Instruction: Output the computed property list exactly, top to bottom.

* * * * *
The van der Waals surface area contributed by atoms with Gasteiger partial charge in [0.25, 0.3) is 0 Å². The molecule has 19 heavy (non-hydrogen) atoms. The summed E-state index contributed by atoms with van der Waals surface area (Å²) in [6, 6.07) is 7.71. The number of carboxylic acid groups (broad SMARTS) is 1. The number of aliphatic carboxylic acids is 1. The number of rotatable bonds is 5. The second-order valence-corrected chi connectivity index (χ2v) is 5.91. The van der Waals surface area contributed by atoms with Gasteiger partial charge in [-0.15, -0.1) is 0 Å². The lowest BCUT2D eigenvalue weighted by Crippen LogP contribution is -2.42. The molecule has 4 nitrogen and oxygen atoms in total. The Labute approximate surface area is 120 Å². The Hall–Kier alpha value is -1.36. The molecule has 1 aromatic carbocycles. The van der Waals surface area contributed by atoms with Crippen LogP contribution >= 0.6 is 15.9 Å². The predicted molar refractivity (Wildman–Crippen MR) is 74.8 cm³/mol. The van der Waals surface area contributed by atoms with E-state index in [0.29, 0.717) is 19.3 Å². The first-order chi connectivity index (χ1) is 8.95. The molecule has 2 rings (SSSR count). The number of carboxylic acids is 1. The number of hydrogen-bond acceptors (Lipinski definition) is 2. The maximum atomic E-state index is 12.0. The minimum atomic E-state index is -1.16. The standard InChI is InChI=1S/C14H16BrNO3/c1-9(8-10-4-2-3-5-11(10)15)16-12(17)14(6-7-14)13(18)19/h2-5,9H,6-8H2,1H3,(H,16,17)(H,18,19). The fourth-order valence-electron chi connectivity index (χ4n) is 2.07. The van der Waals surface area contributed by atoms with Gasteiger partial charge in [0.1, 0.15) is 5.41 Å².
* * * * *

The van der Waals surface area contributed by atoms with Gasteiger partial charge in [0.25, 0.3) is 0 Å². The molecule has 19 heavy (non-hydrogen) atoms. The summed E-state index contributed by atoms with van der Waals surface area (Å²) in [6, 6.07) is 7.71. The number of carboxylic acid groups (broad SMARTS) is 1. The number of aliphatic carboxylic acids is 1. The number of rotatable bonds is 5. The second-order valence-corrected chi connectivity index (χ2v) is 5.91. The van der Waals surface area contributed by atoms with Gasteiger partial charge in [-0.15, -0.1) is 0 Å². The lowest BCUT2D eigenvalue weighted by Crippen LogP contribution is -2.42. The molecule has 4 nitrogen and oxygen atoms in total. The Labute approximate surface area is 120 Å². The Hall–Kier alpha value is -1.36. The molecule has 1 aromatic carbocycles. The van der Waals surface area contributed by atoms with Crippen LogP contribution >= 0.6 is 15.9 Å². The predicted molar refractivity (Wildman–Crippen MR) is 74.8 cm³/mol. The van der Waals surface area contributed by atoms with E-state index in [0.29, 0.717) is 19.3 Å². The first-order chi connectivity index (χ1) is 8.95. The molecule has 2 rings (SSSR count). The number of carboxylic acids is 1. The number of hydrogen-bond acceptors (Lipinski definition) is 2. The maximum atomic E-state index is 12.0. The minimum atomic E-state index is -1.16. The standard InChI is InChI=1S/C14H16BrNO3/c1-9(8-10-4-2-3-5-11(10)15)16-12(17)14(6-7-14)13(18)19/h2-5,9H,6-8H2,1H3,(H,16,17)(H,18,19). The fourth-order valence-electron chi connectivity index (χ4n) is 2.07. The van der Waals surface area contributed by atoms with Gasteiger partial charge in [0.1, 0.15) is 5.41 Å².